For conservative lobbyists, a search for 'common ground'

Donald Lambro

12/7/2006 12:01:00 AM - Donald Lambro

WASHINGTON -- The Republican Congress closes shop this month as Democrats prepare to take over the business and the special interests try to figure out what the changeover means for their agendas.

With an army of liberal Democrats assuming power on Capitol Hill, you might think the legislative prospects of conservative-advocacy groups and business lobbies would be bleak next year. But that's not how many of them see it at all.

Politics can make strange bedfellows, and most of these groups say they have long worked both sides of the aisle and they are ready to deal.

Take the conservative Heritage Foundation, for instance. The prospect of the right-wing think tank, whose ideas fueled the Reagan Revolution in the 1980s, sitting down with liberal Democrats to talk tax cuts might sound far-fetched in the aftermath of a bitter midterm election. But Heritage officials say they are ready to find some "common ground" with their adversaries.

A senior Heritage official said last week that "we are actively soliciting a chance to sit down and discuss our ideas with them," and some Democrats tell me they are more than willing to listen.

Letters from Heritage seeking a meeting for a frank exchange of ideas were quietly sent out last week to House and Senate Democratic leaders, including incoming House Majority Leader Steny Hoyer of Maryland and Rep. Charlie Rangel of New York, who will become the chairman of the powerful Ways and Means Committee.

"Let me get back to you," a top Rangel aide said when I told him about Heritage's request. A half hour later, he told me: "(Rangel) thinks it's a great idea. He wants to hear different opinions because Congress functions best when you have more views expressed. Working for that middle ground is one of his priorities."

"We're the eternal optimists here," said Michael Franc, Heritage's vice president of government relations. "We believe there's a chance to move a free-market, smaller-government agenda forward in this environment. Many of the incoming (Democratic) members won their seats on the appeal that I would characterize as one of limited government.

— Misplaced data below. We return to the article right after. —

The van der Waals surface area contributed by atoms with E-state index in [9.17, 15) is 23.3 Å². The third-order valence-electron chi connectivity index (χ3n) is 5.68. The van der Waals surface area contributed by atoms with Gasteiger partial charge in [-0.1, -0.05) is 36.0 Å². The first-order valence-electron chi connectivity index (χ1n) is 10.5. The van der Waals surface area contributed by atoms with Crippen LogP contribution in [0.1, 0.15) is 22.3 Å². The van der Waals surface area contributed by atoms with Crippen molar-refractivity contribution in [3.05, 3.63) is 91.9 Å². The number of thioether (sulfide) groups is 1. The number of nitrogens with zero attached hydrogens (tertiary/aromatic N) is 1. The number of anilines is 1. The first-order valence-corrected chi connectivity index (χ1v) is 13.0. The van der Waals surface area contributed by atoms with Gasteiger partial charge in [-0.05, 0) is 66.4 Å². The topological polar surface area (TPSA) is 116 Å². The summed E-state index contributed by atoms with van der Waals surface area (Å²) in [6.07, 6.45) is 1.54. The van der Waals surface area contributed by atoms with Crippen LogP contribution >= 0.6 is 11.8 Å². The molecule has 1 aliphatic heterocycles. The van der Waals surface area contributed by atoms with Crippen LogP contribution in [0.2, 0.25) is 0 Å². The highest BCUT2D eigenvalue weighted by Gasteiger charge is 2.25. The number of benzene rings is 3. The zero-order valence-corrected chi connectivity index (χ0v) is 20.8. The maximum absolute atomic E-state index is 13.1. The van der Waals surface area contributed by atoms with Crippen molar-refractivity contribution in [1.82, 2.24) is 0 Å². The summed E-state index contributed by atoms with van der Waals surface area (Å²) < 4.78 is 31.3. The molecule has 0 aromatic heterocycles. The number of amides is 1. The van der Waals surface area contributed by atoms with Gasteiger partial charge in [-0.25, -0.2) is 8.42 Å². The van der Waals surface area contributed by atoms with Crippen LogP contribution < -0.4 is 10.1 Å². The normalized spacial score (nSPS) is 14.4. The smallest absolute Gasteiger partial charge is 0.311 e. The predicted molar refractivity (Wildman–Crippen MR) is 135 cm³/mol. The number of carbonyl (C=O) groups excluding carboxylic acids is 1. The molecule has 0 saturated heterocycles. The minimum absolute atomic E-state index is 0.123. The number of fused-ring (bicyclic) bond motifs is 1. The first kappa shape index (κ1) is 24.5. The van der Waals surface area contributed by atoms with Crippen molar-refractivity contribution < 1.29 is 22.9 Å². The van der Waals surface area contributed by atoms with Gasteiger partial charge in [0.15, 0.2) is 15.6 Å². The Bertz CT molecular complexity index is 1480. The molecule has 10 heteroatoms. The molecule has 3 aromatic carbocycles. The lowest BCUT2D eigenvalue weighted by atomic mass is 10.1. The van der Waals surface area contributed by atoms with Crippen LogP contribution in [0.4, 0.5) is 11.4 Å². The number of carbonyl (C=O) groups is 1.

"They talked of no tax increases on the middle class, they wanted a balanced budget and they embraced the pay-as-you-go idea that, if you focus on the spending side, can be a wonderful discipline," Franc continued.

"Conservatives should not approach this new arrangement with an immediate confrontational posture. Rather, we ought to say we have a way to solve these problems, here's what we believe in and give the Democrats an opportunity to accept or reject that other way," he said.

Heritage is not alone in thinking that conservative ideas could possibly have an impact on legislation in the next Congress. Lobbying groups like the U.S. Chamber of Commerce, the National Federation of Independent Business and the National Association of Manufacturers believe potential alliances between newly enlarged Democratic centrist blocs, like the Blue Dogs and the so-called "New Democrats," could open opportunities for them to move some legislation in their direction.

Bruce Josten, the Chamber's chief lobbyist, thinks that on some issues, the Blue Dog caucus, which claims 44 members next year, and the New Democrat coalition, which will have 62 members, could be a formidable force on key votes. "I think there will be issues where Blue Dog Democrats could vote with surviving moderate Republicans and join with the conservative Republican Study Committee caucus on others," Josten told me.

"How many Blue Dogs do you know who subscribe to (soon-to-be House speaker) Nancy Pelosi's views? None would be the answer," he said.

Several advocacy groups I talked to this week think that 2008 election politics will play a role in how the Democrats finesse a number of issues to demonstrate they can get things done in the narrowly divided Congress.

"Because both parties now will want to take accomplishments to the voters two years from now, it's going to force a new way of doing business in Washington," said Jay Timmons, vice president for policies and government relations at the National Association of Manufacturers.

"I think we'll see some progress on our issues as Democrats attempt to find common ground among nontraditional allies in preparation for the 2008 elections," he said.

Well, if this sounds like the "audacity of hope" in Barak Obama's new book title, others see little or no chance the Democrats will pass any part of the conservative agenda because they are bought and paid for by the special-interest groups that financed their campaigns.

"Tort reform? Nothing the trial lawyers do not want will pass. Labor-law reform? The unions own the Blue Dogs. They will vote against free-trade agreements because the unions tell them to," said veteran lobbyist Grover Norquist, who heads Americans for Tax Reform.

"If you can't cross the trial lawyers or labor unions, on what issues are these Democrats supposed to be moderate?" Norquist said.

As for spending cuts and deficit reduction, "when they say they are against deficits, it means they are for higher taxes," he warned.